I Apologize to Captain Kirk

Here’s yet more proof that a famous person’s media  image may bear little resemblance to the reality. Following what I took to be the conventional wisdom, and doing no independent investigation on my own,  I always assumed that actor William Shatner of  “Star Trek” fame (and now on “Boston Legal”) was the typical shallow Hollywoodian, just another pretty-enough face reading the lines someone wrote for him.

Now, late in the game,  I come across a Shatner interview from Details magazine that shows another deeper, darker side to the man. He’s got a lot of ideas you won’t hear too often on “The View” or Oprah’s show. Here’s some of  the interview with thanks to Details:


Q: Is it true that after  Star Trek went off the air you lived out of a car?

A: A pickup truck, actually. It was the early 1970s and I was recently divorced. I had three kids and was totally broke. I managed to find work back east on the straw-hat circuit—summer stock—but couldn’t afford hotels, so I lived out of the back of my truck, under a hard shell. It had a little stove, a toilet, and I’d drive from theater to theater. The only comfort came from my dog, who sat in the passenger seat and gave me perspective on everything. Otherwise, it would have just been me counting my losses.

Q: Speaking of loss, there’s a spoken-word track on your 2004 album, Has Been, about discovering the body of your third wife, Nerine, after she’d drowned while mixing Valium with booze. Did you find recording it cathartic?

A: I don’t understand closure, if that’s what you mean. That word never resonated with me. The epiphany I had, making that, was that we grieve forever. It’s as much a part of our life as eating, sleeping, and love. We live in grief for having left the womb, for having left the teat, then school, then home. In my case, it was leaving marriages, and the death of my wife. Making that recording was simply my way to express very deep feelings. . . . Death is an absolute marvel. I once had a great horse rear up and fall back on me, and in that moment I thought I might gain some clarity about the mystery—you know, the meaning of the universe suddenly illuminated, like in an orgasm—but it never came.

Q: If that horse had killed you, what would you have regretted never achieving?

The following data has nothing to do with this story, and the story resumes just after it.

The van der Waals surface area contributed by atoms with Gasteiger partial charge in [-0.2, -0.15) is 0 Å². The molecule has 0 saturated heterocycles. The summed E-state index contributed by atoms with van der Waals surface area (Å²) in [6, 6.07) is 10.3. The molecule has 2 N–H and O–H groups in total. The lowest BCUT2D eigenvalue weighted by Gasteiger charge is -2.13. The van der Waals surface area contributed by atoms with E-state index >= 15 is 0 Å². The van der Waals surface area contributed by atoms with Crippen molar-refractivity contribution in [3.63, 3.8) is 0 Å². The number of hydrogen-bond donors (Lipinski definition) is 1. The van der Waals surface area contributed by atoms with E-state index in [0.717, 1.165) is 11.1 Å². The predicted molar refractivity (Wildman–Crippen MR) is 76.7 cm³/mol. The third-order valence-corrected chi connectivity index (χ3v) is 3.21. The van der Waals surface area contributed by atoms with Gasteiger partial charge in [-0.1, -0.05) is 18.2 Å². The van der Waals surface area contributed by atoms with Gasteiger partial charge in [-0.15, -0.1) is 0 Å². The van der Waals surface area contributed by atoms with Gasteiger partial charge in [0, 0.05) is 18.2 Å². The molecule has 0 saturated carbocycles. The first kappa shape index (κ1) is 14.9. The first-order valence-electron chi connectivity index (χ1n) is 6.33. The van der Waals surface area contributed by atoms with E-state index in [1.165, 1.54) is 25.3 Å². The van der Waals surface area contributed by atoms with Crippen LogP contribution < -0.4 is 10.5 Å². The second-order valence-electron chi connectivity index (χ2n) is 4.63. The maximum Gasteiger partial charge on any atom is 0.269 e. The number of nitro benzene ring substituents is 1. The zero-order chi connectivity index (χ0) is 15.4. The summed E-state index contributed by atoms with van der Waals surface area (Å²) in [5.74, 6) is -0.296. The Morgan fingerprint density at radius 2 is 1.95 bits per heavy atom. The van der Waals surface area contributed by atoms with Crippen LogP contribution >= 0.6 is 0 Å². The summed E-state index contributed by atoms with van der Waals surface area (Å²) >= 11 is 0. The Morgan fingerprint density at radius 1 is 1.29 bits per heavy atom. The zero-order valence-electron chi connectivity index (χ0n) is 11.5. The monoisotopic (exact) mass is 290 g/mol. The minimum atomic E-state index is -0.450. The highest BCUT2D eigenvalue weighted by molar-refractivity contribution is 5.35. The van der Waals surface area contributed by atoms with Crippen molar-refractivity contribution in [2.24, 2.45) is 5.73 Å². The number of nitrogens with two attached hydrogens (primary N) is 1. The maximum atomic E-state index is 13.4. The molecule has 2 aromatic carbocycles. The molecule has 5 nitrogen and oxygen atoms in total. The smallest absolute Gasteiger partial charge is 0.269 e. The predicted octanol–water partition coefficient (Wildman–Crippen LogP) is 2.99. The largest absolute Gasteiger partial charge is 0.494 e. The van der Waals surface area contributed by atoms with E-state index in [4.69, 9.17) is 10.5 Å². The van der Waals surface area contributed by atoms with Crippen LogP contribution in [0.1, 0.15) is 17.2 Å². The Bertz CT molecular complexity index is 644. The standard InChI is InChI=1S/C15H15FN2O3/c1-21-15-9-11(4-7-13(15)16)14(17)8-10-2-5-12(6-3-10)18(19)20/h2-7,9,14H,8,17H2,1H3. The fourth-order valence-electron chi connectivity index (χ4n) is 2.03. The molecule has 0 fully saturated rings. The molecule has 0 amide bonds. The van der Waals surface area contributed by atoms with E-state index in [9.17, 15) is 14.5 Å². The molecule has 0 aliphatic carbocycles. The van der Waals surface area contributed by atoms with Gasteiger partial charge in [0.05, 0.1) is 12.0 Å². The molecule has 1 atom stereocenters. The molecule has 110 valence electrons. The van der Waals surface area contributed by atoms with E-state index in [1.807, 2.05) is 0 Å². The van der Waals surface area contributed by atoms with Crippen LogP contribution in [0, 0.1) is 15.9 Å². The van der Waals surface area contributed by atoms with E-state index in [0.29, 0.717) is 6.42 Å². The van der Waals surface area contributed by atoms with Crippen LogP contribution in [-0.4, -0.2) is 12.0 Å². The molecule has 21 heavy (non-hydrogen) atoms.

A: Everything. I’ve done nothing. What have I done? I’ve blundered my way through life. So I have my picture on the wall. The minute I die, that picture will start to yellow and fade and eventually be gone. Blown in the wind and become part of the molecular structure of something else. These things we see as “success,” they’re non-accomplishments.

Q: So is that how you think of your Emmy for Boston Legal? And the millions of lives you touched as Captain James Tiberius Kirk?

A: Careers are here and they’re gone. I enjoy performing, and I feel lately like I’ve reached the apex of what I can do as a performer. Even my memory for dialogue has never been sharper. But no matter how great we think we are, we’re nothing but the temples of Ozymandias*—we’re ruins in the making.

Q: And yet, at 76, you’re still acting and writing and trying new things. What is it that motivates you?

A: Life motivates me. Ideas motivate me. I want to do a talk show. I have ideas for three animated films. I’m nearly finished with my autobiography. I continue to write Star Trek—themed novels. My daughter and I have extremely successful websites and a video blog, even though my computer’s still in the box it arrived in. As long as my body holds up, my mind is as willing as it’s ever been.

Q: You’ve shown more depth in these ten minutes than I’ve ever seen you express on television.

A: People don’t care about depth on television. The lighter you can keep things the better. People don’t care about real issues unless those issues are entertaining.

Q: So did you want to take another crack at Star Trek in the new JJ Abrams film version?

A: He talked to me a few times this past year, but they shot in November and Leonard [Nimoy] is in it and I’m not. I’m disappointed. I’m not outraged, but I think it’s a stupid business decision, a stupid box-office decision. Here I am, still alive, still popular, on a hit show. It makes sense to put me in the thing. If they don’t, that’s fine. I just think it’s a silly oversight.

Q: Is there an art to spoofing yourself?

A: There’s a fine comedic line you need to walk. It’s about indicating that you’re aware of the exaggerated persona but you don’t subscribe to it. If you show that you’re too self-aware, you come off as callow. If you make it seem like you’re oblivious, the audience is mystified. They start to wonder if you’re the only one not in on the joke. I like to believe I hit that line just about right.

Q: Finally, once and for all, what is the trouble with Tribbles?

A: They multiply. But then, that’s the trouble with humanity.


*Ozymandias by Percy Shelley

I met a traveller from an antique land
Who said: “Two vast and trunkless legs of stone
Stand in the desert. Near them on the sand,
Half sunk, a shattered visage lies, whose frown
And wrinkled lip and sneer of cold command
Tell that its sculptor well those passions read
Which yet survive, stamped on these lifeless things,
The hand that mocked them and the heart that fed.
And on the pedestal these words appear:
`My name is Ozymandias, King of Kings:
Look on my works, ye mighty, and despair!’
Nothing beside remains. Round the decay
Of that colossal wreck, boundless and bare,
The lone and level sands stretch far away.


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